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Cochrane Database of Systematic Reviews

Interventions for the prevention of nutritional rickets in term born children

Overview of attention for article published in Cochrane database of systematic reviews, October 2007
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About this Attention Score

  • In the top 25% of all research outputs scored by Altmetric
  • High Attention Score compared to outputs of the same age (94th percentile)
  • Good Attention Score compared to outputs of the same age and source (75th percentile)

Mentioned by

news
3 news outlets
policy
1 policy source
wikipedia
8 Wikipedia pages

Citations

dimensions_citation
58 Dimensions

Readers on

mendeley
287 Mendeley
Title
Interventions for the prevention of nutritional rickets in term born children
Published in
Cochrane database of systematic reviews, October 2007
DOI 10.1002/14651858.cd006164.pub2
Pubmed ID
Authors

Christian Lerch, Thomas Meissner

Abstract

Nutritional rickets is a disease of growing children leading to bone deformities, bone pain, convulsions or delayed motor development. Today, high-incidence of nutritional rickets is mainly found in low-income countries. To assess the effects of various interventions on the prevention of nutritional rickets in term born children. Studies were obtained from computerised searches of The Cochrane Library, MEDLINE, EMBASE, LILACS and reference lists of relevant articles. We contacted authors of studies or reviews to obtain further studies. Studies were included if they were randomised controlled clinical trials, controlled clinical trials or prospective cohort studies comparing any intervention for the prevention of nutritional rickets in term born children with placebo or no intervention. Minimum duration of the intervention was three months for children under 12 months or six months for children over 12 months. Two authors independently extracted data and assessed study quality. Authors of studies were contacted to obtain missing information. Four studies enrolled approximately 1700 participants. Trials lasted between nine months to two years. Three studies were randomised controlled trials, two of which showed a cluster randomised design; one trial probably was a controlled trial with researcher controlled group assignment. In children up to three years of age in Turkey, Vitamin D compared to no intervention showed a relative risk of 0.04 (95% confidence interval (CI) 0 to 0.71). Despite a marked non-compliance, a Chinese trial in children up to three years of age comparing a combined intervention of supplementation of vitamin D, calcium and nutritional counseling showed a relative risk of 0.76 (95% CI 0.61 to 0.95) compared to no intervention. In two studies conducted in older children in China and in France no rickets occurred in both the intervention and control group. There a only few studies on the prevention of nutritional rickets in term born children. Until new data become available, it appears sound to offer preventive measures (vitamin D or calcium) to groups of high risk, like infants and toddlers; children living in Africa, Asia or the Middle East or migrated children from these regions into areas where rickets is not frequent. Due to a marked clinical heterogeneity and the scarcity of data, the main and adverse effects of preventive measures against nutritional rickets should be investigated in different countries, different age groups and in children of different ethnic origin.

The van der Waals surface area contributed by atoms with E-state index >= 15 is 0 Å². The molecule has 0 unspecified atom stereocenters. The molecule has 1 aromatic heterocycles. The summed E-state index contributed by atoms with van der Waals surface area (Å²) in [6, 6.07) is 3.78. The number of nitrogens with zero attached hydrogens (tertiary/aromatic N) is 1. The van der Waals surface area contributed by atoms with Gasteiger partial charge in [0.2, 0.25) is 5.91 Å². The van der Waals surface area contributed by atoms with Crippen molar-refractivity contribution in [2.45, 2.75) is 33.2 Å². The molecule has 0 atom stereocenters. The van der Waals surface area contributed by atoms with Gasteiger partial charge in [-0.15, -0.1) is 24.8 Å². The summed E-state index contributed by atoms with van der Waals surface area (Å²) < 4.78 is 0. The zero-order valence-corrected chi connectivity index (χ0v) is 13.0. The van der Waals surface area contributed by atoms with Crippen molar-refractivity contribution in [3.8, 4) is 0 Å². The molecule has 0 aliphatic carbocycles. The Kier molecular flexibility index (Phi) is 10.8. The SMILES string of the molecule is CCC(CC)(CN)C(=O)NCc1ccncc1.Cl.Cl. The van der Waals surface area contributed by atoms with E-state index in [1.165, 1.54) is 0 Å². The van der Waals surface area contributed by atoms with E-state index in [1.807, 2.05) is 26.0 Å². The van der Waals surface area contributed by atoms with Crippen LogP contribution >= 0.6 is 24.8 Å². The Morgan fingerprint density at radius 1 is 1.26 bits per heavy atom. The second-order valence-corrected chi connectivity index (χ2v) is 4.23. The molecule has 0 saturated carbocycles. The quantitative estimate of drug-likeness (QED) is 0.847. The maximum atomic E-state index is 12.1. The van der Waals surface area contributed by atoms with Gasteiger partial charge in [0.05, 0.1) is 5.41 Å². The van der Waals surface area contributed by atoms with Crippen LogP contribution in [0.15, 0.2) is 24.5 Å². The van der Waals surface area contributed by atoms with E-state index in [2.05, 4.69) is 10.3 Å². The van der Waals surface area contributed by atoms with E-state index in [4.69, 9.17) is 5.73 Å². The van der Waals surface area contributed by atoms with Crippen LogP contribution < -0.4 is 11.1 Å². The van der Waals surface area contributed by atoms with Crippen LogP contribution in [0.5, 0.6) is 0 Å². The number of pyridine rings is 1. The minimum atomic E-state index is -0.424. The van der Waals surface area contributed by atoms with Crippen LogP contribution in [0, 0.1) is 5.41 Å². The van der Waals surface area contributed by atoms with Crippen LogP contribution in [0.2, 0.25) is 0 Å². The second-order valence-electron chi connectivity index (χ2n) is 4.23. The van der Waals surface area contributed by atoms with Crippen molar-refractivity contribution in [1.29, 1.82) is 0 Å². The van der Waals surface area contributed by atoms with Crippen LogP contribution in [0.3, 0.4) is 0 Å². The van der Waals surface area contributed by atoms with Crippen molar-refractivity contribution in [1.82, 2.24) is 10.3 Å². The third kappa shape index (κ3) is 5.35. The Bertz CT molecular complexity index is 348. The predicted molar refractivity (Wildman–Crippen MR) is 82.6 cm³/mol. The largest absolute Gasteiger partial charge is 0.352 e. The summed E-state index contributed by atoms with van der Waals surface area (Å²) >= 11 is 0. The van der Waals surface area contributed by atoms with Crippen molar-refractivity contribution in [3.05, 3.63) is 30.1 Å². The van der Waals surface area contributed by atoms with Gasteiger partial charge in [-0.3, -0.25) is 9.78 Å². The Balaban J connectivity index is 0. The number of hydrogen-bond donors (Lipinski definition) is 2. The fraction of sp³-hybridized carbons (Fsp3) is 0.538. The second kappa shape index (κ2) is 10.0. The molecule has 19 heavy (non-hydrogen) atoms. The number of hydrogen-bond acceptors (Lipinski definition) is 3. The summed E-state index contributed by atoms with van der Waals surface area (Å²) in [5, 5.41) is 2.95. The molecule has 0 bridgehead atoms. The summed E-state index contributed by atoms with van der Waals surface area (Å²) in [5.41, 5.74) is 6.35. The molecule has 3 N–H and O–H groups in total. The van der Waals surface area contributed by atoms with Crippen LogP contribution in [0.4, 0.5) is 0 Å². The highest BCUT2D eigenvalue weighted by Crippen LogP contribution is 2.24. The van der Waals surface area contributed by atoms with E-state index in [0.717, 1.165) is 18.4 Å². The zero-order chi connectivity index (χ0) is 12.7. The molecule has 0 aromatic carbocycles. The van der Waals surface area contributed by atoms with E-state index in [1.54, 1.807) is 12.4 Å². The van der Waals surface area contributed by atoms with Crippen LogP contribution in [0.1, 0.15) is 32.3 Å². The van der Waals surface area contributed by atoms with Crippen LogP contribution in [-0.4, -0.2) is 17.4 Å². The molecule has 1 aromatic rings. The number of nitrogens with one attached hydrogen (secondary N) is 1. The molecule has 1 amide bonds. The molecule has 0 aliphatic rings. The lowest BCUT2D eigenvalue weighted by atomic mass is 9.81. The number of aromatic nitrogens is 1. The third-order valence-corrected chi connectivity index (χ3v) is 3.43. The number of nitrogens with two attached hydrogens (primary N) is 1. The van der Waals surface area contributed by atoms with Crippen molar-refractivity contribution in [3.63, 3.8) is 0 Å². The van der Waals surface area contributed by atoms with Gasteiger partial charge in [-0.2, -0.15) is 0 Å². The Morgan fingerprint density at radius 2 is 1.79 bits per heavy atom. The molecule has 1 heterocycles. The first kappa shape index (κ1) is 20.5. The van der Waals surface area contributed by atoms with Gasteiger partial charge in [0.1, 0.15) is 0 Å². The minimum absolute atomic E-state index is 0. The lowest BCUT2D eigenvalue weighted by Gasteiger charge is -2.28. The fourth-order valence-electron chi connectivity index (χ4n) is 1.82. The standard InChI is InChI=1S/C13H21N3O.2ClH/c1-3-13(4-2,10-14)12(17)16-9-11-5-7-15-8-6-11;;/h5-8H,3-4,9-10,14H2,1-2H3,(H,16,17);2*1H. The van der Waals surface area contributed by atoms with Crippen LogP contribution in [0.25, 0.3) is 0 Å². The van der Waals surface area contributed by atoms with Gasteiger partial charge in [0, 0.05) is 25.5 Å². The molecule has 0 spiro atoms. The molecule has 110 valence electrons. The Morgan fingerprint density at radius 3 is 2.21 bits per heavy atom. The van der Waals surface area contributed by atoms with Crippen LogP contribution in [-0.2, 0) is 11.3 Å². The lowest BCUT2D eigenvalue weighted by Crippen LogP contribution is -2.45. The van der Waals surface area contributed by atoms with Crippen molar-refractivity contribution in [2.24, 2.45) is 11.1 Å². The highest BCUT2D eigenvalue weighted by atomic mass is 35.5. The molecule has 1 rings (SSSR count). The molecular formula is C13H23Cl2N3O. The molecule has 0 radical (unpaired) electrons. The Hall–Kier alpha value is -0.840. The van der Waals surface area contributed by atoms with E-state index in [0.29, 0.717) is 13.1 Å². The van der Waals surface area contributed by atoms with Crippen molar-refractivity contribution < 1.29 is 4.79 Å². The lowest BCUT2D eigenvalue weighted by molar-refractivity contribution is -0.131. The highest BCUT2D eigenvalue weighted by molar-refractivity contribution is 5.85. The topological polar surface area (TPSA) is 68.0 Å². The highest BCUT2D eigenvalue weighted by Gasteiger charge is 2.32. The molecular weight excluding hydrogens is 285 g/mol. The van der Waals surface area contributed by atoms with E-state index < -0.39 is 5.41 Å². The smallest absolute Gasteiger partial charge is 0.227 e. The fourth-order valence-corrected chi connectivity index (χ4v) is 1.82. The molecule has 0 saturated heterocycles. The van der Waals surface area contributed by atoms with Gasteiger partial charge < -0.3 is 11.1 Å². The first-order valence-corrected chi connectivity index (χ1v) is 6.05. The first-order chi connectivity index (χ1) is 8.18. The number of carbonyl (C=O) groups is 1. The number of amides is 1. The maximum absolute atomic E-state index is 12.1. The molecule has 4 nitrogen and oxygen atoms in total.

Mendeley readers

The data shown below were compiled from readership statistics for 287 Mendeley readers of this research output. Click here to see the associated Mendeley record.

Geographical breakdown

Country Count As %
United Kingdom 1 <1%
New Zealand 1 <1%
Mexico 1 <1%
Unknown 284 99%

Demographic breakdown

Readers by professional status Count As %
Student > Master 55 19%
Researcher 38 13%
Student > Bachelor 36 13%
Student > Ph. D. Student 29 10%
Other 18 6%
Other 44 15%
Unknown 67 23%
Readers by discipline Count As %
Medicine and Dentistry 109 38%
Nursing and Health Professions 26 9%
Social Sciences 19 7%
Agricultural and Biological Sciences 14 5%
Psychology 10 3%
Other 32 11%
Unknown 77 27%

Attention Score in Context

This research output has an Altmetric Attention Score of 27. This is our high-level measure of the quality and quantity of online attention that it has received. This Attention Score, as well as the ranking and number of research outputs shown below, was calculated when the research output was last mentioned on 13 July 2021.
All research outputs
#1,110,641
of 21,568,231 outputs
Outputs from Cochrane database of systematic reviews
#2,619
of 12,075 outputs
Outputs of similar age
#17,207
of 325,772 outputs
Outputs of similar age from Cochrane database of systematic reviews
#60
of 239 outputs
Altmetric has tracked 21,568,231 research outputs across all sources so far. Compared to these this one has done particularly well and is in the 94th percentile: it's in the top 10% of all research outputs ever tracked by Altmetric.
So far Altmetric has tracked 12,075 research outputs from this source. They typically receive a lot more attention than average, with a mean Attention Score of 29.3. This one has done well, scoring higher than 78% of its peers.
Older research outputs will score higher simply because they've had more time to accumulate mentions. To account for age we can compare this Altmetric Attention Score to the 325,772 tracked outputs that were published within six weeks on either side of this one in any source. This one has done particularly well, scoring higher than 94% of its contemporaries.
We're also able to compare this research output to 239 others from the same source and published within six weeks on either side of this one. This one has done well, scoring higher than 75% of its contemporaries.